After a hiatus of 23 years of Cold War-centric freeze, Japanese Prime Minister visited India in 1984, heralding a new era of increased involvement of Japan in the South Asian country. Though the move has in the backdrop Japanese car manufacturer Suzuki's entry to India in a joint venture with Maruti Udyog, it proved indeed a milestone for both Asian giants to see an interdependent model, clearing some long-due thorns on their way to proximity.
Among other projects announced by Prime Minister Yasuhiro Nakasone in 1984, one related to increased interaction between the youth of South Asia and Japan, took off two years later and in 1986 more than 25 South Asian Youth members were invited to participate in a Meet in Tokyo. The youth delegation drawn from India with 15 sportsmen, NCC and NSS representatives in their national dress, white Nehru coats, landed in Tokyo in the third week of September 1986, including the writer.
One of the first and foremost events included a hearing with then Prince Naruhito. The delegation consisting of India, Pakistan, Sri Lanka, Nepal and Bhutan reached the Tokyo Imperial Palace, the official residence of the Prince who had just returned from his London sojourn as a student at the Oxford University.
As is the norm in Japan, the Oxford-returned Prince entered the room exactly on time. He started shaking his hands with every youth delegate. When I (writer) was introduced as an M.Phil student from India, he gave a smile that is not common to expect from the Japanese Imperial Family. He took time to converse with me and recollected how he was still pursuing his research on Thames River's navigation history at the Oxford, from where he just returned. He further enquired about my topic for research related to Japan, before moving on.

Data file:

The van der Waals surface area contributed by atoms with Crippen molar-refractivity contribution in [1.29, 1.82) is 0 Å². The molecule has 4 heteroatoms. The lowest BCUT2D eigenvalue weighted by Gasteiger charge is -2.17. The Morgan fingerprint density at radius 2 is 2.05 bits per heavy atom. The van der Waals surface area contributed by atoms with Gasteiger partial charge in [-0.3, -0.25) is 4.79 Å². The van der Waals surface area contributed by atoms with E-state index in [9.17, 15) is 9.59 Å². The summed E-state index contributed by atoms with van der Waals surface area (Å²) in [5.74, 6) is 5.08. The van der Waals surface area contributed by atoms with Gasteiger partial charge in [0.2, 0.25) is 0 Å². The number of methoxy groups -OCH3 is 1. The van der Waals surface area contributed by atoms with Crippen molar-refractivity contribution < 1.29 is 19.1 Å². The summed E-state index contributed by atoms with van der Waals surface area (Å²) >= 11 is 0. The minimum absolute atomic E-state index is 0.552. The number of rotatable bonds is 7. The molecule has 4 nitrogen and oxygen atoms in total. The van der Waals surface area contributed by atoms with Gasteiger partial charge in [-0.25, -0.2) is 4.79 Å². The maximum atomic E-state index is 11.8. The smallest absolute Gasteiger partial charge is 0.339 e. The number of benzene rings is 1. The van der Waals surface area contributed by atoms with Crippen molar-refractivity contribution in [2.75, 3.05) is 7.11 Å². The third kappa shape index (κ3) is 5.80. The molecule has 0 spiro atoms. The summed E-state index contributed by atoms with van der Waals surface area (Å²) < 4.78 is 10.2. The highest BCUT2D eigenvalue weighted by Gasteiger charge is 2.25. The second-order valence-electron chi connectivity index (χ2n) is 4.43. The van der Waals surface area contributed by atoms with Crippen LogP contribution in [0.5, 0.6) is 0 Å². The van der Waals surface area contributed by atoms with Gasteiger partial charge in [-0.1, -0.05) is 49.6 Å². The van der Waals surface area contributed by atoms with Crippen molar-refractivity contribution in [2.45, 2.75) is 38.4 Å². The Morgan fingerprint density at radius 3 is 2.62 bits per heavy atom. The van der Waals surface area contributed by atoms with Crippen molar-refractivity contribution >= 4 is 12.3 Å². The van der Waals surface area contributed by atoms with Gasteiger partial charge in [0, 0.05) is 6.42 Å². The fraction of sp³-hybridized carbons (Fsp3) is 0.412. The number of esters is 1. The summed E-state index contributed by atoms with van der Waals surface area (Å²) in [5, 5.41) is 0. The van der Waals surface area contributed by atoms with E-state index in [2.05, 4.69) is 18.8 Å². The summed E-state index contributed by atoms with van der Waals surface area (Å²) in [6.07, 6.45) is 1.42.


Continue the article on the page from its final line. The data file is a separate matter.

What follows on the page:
The memorable event was, of course, captured in camera by the Imperial Household photographer. When I enquired whether I could get a photograph of the meeting, the staffer said that the photos would be sent to respective Japanese embassies. Elated to have met the most impressive, educated and cordial person from the Japanese royalty, I returned along with the members of the South Asia Youth Delegation.
It was almost a year later that I happened to meet a neighbour of Prince Naruhito in his hostel at the Oxford University by name Ajit Kumar Jha, who happened to be my senior at Jawaharlal Nehru University. He vividly recollected how the Prince preferred a student's lifestyle though he could have chosen to live in a palace away from the hostel. The two guards in blue uniform standing in attention at his door was the most common sight, he said.
Precisely this is how his mother, a commoner herself prior to the marriage, wanted to instill the values of humanity and humility in the future Emperor of Japan. Later, in 1989, the Prince submitted his thesis on "A Study of Navigation and Traffic on the Upper Thames in the 18th Century" to the Oxford University. Not leaving behind the lessons, Prince Naruhito went ahead and married in 1993, his soul mate Masako Owada, an ex-diplomat and a commoner, despite initial opposition from the Imperial Household Agency.
Finally, on Wednesday, May 1, 2019, the Prince ascended the Chrysanthemum Throne to become the Emperor of Japan, and he remains the head of the state and unity of the country. Many people hope the Reiwa Era begins to reckon all good things to happen for Japan and its economy.